Through Work-Based Learning activities, students build awareness of potential careers in a particular industry and can explore options and start preparing for their future. Work-Based Learning provides opportunities for hands-on learning and the development of relationships with professional adult role models. Participating students acquire experience and build core employability and occupational skills while learning about the training or education required to succeed in specific careers. They are better able to understand real-world applications of academics and occupational training, and can answer the question, “Why do I need to learn this?”
By integrating a range of workplace exposures and experiences with school-based activities and guidance over time, students will often set their sights higher than an immediate job and are likely to remain committed to their education though completion of their personal and career-related goals.
Participation in Work-Based Learning offers an effective and appropriate vehicle for employers to help build and retain their future workforce. Employers report increasing mismatch between the skills required for entry into their industry and those of the emerging workforce. By opening their place of business to students and providing high-value Work-Based Learning opportunities, employers can benefit from productive student work or gain a new perspective on an issue or a problem. Employers can observe potential future employees in a “long-term interview” context and participate in shaping their future workforce. Students also provide access to a customer resource and point of view.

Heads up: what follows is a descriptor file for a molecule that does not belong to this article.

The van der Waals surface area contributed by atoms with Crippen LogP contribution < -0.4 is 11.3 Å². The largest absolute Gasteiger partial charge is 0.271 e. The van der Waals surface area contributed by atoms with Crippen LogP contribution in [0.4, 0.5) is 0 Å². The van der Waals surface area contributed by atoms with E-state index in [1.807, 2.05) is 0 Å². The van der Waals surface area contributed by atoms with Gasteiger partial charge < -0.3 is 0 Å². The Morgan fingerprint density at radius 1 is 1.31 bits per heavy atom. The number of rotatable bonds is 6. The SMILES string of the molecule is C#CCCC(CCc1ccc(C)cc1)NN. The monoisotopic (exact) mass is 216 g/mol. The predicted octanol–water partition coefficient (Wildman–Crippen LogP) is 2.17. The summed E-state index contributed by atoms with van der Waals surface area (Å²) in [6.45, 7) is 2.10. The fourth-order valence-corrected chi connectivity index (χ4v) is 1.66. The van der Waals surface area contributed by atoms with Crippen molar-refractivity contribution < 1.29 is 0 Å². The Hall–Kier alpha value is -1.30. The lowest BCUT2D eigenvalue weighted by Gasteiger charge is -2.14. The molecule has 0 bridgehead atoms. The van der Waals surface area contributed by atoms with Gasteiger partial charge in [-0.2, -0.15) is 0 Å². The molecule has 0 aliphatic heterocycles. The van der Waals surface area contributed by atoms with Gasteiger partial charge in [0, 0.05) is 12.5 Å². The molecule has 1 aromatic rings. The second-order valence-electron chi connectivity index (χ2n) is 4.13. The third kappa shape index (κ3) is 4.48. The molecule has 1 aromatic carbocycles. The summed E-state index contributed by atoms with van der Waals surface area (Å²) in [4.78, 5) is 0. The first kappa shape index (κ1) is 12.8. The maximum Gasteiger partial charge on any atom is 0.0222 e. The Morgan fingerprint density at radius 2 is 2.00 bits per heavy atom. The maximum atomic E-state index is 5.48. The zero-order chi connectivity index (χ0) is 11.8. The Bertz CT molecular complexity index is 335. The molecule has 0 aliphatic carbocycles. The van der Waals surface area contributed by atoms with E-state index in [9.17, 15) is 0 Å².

An employer’s existing workforce benefits from more productive and engaged employees and from the opportunity to offer leadership and supervisory skills development to its current workers. Participation provides an opportunity for companies to support local schools and help develop a highly skilled and productive future workforce. It builds awareness in the community of the employer’s role in the local economy and offers a public relations benefit.
Work-Based Learning extends the classroom to the workplace and brings employer volunteers into the school and classroom. It helps build awareness of industry-identified skills to incorporate in the classroom curriculum among educators and validates curriculum instructional models. It provides touchstones in authentic workplaces to help make classroom learning relevant and helps schools and programs build relationships with the community. WBL also provides opportunities for networking and relationship-building to promote future collaboration with employer partners.